The price of a gallon of milk is up 25% since before the pandemic.1 If you’ve been grocery shopping in the Tri-State lately, you’re probably not surprised to hear this. From milk to eggs and everything in between, food costs are on the rise during inflation. If the beep of each scanned grocery item sends a shiver down your spine lately, use the tips below – including methods involving credit card rewards and coupons – to give your wallet some relief.
6 ways to lower the cost of groceries
1. Use credit card rewards
In January of 2020, over four in ten people used cash or debit for grocery purchases, and they missed out on credit card rewards as a result.2 Some cards offer 3x points on supermarket purchases – you can redeem points for things like gift cards to fund your next grocery trip. Cash back is also a great way to trim costs because your cash back earnings are applied to your card balance as a statement credit.
Tip: With unlimited cash back, the General Electric Credit Union (GECU) Gold card is the perfect match for many budget-conscious families.3
2. Check clearance
Many grocery stores have a clearance aisle where they sell food that is out of season, set to expire soon, or slightly damaged (e.g. a dented can). This doesn’t mean the quality of the food is bad – the store is just trying to move the stock to make room for more popular items. Often, stores mark down clearance products considerably.
3. Review your current stock
Before you make your grocery list, see what food you already have. You can avoid buying doubles and brainstorm ways to use what you currently have in a meal for the week.
4. ‘Clip’ coupons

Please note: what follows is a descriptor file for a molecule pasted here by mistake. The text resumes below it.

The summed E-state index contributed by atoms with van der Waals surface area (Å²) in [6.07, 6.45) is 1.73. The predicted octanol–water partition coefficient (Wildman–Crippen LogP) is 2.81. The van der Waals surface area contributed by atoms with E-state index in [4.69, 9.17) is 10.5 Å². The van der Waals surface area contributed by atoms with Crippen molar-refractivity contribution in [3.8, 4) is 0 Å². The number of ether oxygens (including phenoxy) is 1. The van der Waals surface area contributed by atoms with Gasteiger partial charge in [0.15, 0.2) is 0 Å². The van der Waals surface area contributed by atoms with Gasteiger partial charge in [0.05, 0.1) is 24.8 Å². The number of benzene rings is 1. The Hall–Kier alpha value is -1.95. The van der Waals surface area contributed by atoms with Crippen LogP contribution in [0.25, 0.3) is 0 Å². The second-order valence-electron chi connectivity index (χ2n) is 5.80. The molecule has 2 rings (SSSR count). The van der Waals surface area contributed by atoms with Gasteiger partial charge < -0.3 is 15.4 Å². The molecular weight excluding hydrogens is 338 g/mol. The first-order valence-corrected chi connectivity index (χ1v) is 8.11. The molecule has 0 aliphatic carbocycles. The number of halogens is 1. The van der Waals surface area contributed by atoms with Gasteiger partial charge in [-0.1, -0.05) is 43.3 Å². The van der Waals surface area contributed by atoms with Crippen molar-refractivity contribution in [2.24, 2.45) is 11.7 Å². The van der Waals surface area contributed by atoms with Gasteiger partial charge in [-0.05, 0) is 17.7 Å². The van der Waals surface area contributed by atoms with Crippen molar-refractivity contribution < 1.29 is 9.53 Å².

You can find coupons in a few different places: in a grocery store catalogue, in the newspaper, online, and through your store’s mobile app! Only clip coupons for items you buy regularly to avoid spending money on – and potentially wasting – food you won’t eat.
5. Learn your labels
Chances are you’ve thrown out something you thought was expired when it actually wasn’t. If a package date is ‘best if used by,’ this means the product is safe to consume past this date, but it may not deliver the same taste or performance.4
‘Use by,’ on the other hand, is reserved for highly perishable food. Do not eat foods past their expiration date.
6. Make a list
Do you wander the aisles just to see what looks good? Don’t go in without a plan. If you do, you may end up with unnecessary items and a hodgepodge of ingredients that don’t go together. Meal planning will be much simpler if you know what you need ahead of time.
Saving money on groceries during inflation is easy with GECU’s suite of credit cards. Start a secure chat with us online or visit your local branch for help finding your perfect match. If you plan on coming in, be sure to schedule an appointment in advance online so you can skip the lines!